Pastors are not to be turned off by the smell of their sheep! Rather, they are to care for their lambs as they are, seeking especially those most lost and in danger. To help them in this effort, Pope Francis reasserts the principle that Saint John Paul II outlined by in Familiaris Consortio: “Pastors must know that, for the sake of the truth, they are obliged to exercise careful discernment of situations” (79; cf. FC 84). The typically Ignatian principle of discernment thus emerges as a key to Francis’ pastoral approach to the family.
The Unity of Life and Love
The Holy Father likewise addresses the questions of life that arise from love in the family, specifically contraception and artificial means of procreation. Affirming that “sexuality is ordered to the conjugal love of man and woman,” the Pope underlines the reality that this conjugal union is ordered “by its very nature” to procreation (80). “The child who is born ‘does not come from outside as something added on to the mutual love of the spouses, but springs from the very heart of that mutual giving as its fruit and fulfilment’” (80). Here the Pope beautifully states that, “From the outset, love refuses every impulse to close in on itself; it is open to a fruitfulness that draws it beyond itself” (80). Pope Francis concludes that the sexual embrace of husband and wife must always remain open to the possibility of life, “even when for various reasons it may not always in fact beget a new life” (80).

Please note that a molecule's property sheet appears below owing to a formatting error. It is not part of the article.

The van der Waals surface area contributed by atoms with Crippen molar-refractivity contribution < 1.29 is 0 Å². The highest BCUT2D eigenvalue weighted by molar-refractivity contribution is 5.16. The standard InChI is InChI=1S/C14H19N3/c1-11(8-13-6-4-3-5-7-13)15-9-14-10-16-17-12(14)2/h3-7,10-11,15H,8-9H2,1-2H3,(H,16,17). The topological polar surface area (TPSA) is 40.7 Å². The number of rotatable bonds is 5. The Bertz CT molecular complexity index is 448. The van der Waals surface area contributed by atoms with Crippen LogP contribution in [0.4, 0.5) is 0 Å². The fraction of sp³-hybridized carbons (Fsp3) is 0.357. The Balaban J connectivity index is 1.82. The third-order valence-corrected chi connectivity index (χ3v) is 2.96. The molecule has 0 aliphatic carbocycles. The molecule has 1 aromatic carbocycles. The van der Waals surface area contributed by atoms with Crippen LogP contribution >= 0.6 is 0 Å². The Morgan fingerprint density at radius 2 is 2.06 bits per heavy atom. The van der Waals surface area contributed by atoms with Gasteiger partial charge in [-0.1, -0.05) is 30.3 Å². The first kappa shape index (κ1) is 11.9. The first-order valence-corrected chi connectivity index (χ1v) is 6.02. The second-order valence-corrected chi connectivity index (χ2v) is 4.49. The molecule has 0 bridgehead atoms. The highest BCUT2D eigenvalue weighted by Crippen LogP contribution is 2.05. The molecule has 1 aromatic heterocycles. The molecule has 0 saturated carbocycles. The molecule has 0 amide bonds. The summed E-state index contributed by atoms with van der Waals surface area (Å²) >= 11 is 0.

Accordingly, new life finds its proper birthplace in the context of love between a man and a woman. “A child deserves to be born of that love, and not by any other means, for ‘he or she is not something owed to one, but is a gift,’ which is ‘the fruit of the specific act of the conjugal love of the parents” through which “man and woman share in the work of [God’s] creation” (81). Closedness to life robs the sexual union of its profound meaning. Removing the origin of life from the cradle of human love estranges it from its truest identity. The love of man and woman is meant to mirror the love of God, which is never closed in on itself, but springs forth from its very heart the beauty of new life.
In this way, love – and especially love between a man and woman – can be compared to water that overflows from a cup. The very nature of love is to overflow. If it ceases to overflow, no matter how much water is in the cup, the water will stagnate and gradually evaporate, and the cup will become dry. It no longer teems with fresh, life-giving water that flows outward beyond itself. So it is even in the spiritual life: God's love is poured into us in order to flow out of us.
God has intended the married couple to be a fount where love overflows and gives life. God Himself is the Source of this love and the Giver of the life that flows from it. With Jesus Christ, Love incarnate, at its centre, the family is the place where, despite many difficulties, love and life overflow in abundance.
(Image: CNS photo/Paul Haring)